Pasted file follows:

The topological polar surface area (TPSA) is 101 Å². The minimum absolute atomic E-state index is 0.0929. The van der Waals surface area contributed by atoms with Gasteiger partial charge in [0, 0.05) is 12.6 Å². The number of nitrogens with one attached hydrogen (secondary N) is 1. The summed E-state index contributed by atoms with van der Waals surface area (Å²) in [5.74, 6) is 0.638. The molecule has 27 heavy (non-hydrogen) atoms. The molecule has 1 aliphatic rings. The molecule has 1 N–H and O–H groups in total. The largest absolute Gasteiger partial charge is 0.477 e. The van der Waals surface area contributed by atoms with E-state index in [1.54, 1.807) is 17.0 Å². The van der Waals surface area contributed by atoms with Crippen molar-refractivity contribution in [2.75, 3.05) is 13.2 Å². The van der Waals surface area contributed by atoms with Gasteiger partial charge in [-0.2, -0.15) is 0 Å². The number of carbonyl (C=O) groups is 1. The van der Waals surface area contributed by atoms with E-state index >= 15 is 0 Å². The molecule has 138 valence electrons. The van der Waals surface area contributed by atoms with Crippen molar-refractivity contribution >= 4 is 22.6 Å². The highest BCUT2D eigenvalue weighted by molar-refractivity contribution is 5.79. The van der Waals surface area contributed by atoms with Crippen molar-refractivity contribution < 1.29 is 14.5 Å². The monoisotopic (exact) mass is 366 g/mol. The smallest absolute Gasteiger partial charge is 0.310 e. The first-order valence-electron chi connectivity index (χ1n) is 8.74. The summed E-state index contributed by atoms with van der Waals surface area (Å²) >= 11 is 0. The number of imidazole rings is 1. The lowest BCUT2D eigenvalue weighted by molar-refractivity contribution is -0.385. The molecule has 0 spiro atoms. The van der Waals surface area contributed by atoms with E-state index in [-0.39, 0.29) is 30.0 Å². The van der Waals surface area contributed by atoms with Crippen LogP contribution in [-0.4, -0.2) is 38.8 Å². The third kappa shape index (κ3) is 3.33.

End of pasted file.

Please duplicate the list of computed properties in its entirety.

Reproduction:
The topological polar surface area (TPSA) is 101 Å². The minimum absolute atomic E-state index is 0.0929. The van der Waals surface area contributed by atoms with Gasteiger partial charge in [0, 0.05) is 12.6 Å². The number of nitrogens with one attached hydrogen (secondary N) is 1. The summed E-state index contributed by atoms with van der Waals surface area (Å²) in [5.74, 6) is 0.638. The molecule has 27 heavy (non-hydrogen) atoms. The molecule has 1 aliphatic rings. The molecule has 1 N–H and O–H groups in total. The largest absolute Gasteiger partial charge is 0.477 e. The van der Waals surface area contributed by atoms with E-state index in [1.54, 1.807) is 17.0 Å². The van der Waals surface area contributed by atoms with Crippen molar-refractivity contribution in [2.75, 3.05) is 13.2 Å². The van der Waals surface area contributed by atoms with Gasteiger partial charge in [-0.2, -0.15) is 0 Å². The number of carbonyl (C=O) groups is 1. The van der Waals surface area contributed by atoms with E-state index >= 15 is 0 Å². The molecule has 138 valence electrons. The van der Waals surface area contributed by atoms with Crippen molar-refractivity contribution >= 4 is 22.6 Å². The highest BCUT2D eigenvalue weighted by molar-refractivity contribution is 5.79. The van der Waals surface area contributed by atoms with Crippen molar-refractivity contribution < 1.29 is 14.5 Å². The monoisotopic (exact) mass is 366 g/mol. The smallest absolute Gasteiger partial charge is 0.310 e. The first-order valence-electron chi connectivity index (χ1n) is 8.74. The summed E-state index contributed by atoms with van der Waals surface area (Å²) >= 11 is 0. The number of imidazole rings is 1. The lowest BCUT2D eigenvalue weighted by molar-refractivity contribution is -0.385. The molecule has 0 spiro atoms. The van der Waals surface area contributed by atoms with E-state index in [-0.39, 0.29) is 30.0 Å². The van der Waals surface area contributed by atoms with Crippen LogP contribution in [-0.4, -0.2) is 38.8 Å². The third kappa shape index (κ3) is 3.33.